Retailers who aspire to win in tomorrow’s market must start setting their strategy today. The plan is different for those players who intend to be world leaders based on the importance of their production volumes, on their speed to market on a global scale, than for the others, who are small companies and brands for whom the speed to market is less important and who will be comfortable and secure if they adopt a precise position of “follower competitor”. If that were ultimately the plan, it is essential to know that their future production of fashionable clothing and accessories and their supply footprint will be different from that of the market leaders.
In fashion, the worst move is the one that is not made
There are many scenarios and possibilities on which players are already in a position to act. Taking action and making changes always implies a risk, but without a doubt, inaction is the most risky; they simply cannot stand still and wait for new technologies to appear. In order to transform the value chain of textile and clothing manufacturing – as in any digital transformation – it is not possible to find an adequate long-term plan of action derived from concrete and accomplished facts. Rather, the pace of development and innovation and the rapid change in end-customer demand patterns require a vision that points in one direction and then applies an agile approach of testing and learning, as well as problem-solving on the go. Therefore, organizations must be bold, take the first steps, accelerate the pace, get on the road, and respond appropriately to situations as they arise.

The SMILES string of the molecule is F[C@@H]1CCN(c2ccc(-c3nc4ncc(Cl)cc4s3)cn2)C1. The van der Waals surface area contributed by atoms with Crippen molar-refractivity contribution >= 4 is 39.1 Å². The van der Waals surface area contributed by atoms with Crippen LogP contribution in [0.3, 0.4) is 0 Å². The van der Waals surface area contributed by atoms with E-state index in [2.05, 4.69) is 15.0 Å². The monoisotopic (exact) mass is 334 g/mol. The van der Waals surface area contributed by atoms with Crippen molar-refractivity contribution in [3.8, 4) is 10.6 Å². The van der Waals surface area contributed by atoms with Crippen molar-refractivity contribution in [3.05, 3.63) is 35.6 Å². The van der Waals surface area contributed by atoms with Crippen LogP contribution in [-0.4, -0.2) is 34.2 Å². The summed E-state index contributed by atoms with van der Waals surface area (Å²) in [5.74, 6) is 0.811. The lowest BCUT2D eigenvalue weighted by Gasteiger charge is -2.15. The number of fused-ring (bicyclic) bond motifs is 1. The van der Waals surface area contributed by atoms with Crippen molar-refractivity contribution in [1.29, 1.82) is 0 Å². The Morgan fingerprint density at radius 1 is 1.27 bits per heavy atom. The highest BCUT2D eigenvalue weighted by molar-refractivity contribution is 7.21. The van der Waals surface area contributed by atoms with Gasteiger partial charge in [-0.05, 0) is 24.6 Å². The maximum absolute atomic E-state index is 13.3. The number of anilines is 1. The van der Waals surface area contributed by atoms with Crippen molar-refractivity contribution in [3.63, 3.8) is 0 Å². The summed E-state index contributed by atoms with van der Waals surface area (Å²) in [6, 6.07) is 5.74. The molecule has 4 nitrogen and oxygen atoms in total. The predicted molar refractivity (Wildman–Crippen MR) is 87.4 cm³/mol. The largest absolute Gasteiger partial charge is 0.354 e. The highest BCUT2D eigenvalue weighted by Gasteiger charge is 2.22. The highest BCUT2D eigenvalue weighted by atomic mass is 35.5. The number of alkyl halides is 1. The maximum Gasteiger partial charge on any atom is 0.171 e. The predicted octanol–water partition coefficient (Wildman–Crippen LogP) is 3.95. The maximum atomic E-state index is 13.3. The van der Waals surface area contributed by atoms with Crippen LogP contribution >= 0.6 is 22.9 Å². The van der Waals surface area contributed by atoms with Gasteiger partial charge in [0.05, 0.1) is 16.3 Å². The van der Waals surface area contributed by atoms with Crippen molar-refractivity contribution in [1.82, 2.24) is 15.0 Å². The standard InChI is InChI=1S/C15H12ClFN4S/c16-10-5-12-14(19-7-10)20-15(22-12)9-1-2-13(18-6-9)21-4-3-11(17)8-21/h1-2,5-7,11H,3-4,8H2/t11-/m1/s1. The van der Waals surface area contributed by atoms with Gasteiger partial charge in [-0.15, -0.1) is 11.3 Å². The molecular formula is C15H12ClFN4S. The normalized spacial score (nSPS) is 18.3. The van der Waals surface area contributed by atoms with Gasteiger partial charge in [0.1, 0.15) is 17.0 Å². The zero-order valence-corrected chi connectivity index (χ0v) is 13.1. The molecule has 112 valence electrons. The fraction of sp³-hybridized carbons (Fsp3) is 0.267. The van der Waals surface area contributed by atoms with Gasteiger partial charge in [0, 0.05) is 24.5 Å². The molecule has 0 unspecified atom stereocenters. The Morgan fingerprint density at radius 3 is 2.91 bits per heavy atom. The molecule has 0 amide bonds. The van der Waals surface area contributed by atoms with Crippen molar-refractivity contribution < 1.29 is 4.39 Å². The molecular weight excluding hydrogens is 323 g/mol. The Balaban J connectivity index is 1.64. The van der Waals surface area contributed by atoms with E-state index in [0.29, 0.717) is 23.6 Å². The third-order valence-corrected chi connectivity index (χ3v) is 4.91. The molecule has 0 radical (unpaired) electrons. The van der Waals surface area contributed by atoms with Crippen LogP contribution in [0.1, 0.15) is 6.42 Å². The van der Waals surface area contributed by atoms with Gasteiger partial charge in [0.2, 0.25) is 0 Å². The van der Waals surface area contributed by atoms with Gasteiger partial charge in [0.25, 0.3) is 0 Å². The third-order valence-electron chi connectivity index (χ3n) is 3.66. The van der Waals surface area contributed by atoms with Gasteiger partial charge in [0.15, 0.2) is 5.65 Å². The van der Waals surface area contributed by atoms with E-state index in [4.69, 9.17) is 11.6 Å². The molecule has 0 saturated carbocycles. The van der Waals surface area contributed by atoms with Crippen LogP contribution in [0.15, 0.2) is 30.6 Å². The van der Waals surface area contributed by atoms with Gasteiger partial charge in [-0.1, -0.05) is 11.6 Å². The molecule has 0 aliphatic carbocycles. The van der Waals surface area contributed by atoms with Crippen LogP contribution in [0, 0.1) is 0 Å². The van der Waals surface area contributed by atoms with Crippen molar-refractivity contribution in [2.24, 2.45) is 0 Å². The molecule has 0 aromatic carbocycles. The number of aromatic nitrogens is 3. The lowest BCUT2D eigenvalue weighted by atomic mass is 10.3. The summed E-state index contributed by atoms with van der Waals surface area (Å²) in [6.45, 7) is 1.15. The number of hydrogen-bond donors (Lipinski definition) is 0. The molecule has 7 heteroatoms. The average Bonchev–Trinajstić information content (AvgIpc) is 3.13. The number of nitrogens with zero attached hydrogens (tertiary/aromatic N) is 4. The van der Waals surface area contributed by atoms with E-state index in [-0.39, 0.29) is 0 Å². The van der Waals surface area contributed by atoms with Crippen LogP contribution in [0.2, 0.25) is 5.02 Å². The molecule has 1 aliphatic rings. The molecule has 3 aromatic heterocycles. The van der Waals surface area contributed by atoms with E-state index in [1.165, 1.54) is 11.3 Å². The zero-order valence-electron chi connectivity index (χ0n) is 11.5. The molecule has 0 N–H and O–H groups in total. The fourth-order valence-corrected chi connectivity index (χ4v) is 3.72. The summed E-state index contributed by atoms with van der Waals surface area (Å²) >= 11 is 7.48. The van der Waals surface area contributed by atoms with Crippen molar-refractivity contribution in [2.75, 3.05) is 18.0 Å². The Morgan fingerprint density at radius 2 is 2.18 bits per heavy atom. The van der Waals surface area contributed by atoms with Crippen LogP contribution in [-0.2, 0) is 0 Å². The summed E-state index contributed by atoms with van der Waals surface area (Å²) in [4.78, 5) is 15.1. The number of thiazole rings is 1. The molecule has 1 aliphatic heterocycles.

The origin of production defines the speed to market
Even today, some brands still use air transport as an alternative way to reach the optimal speed to market that they could achieve if instead of manufacturing in Asian countries they did it in the nearby origins. As we know, air transport is not sustainable from an economic perspective, let alone an environmental one.
Retailers and fashion brands are establishing this strategy to start the commercial engine that takes full advantage of the short production, distribution and delivery times. This leads to a significant improvement in trend detection during the season (by visiting stores, monitoring social networks and obtaining trend information from sales staff, etc.), rigorously adjusting batch volume and inventory strategy to adopt a test and scale restocking system, even during the season, and also monitoring and adapting prices, rebates, marketing tactics and promotional campaigns.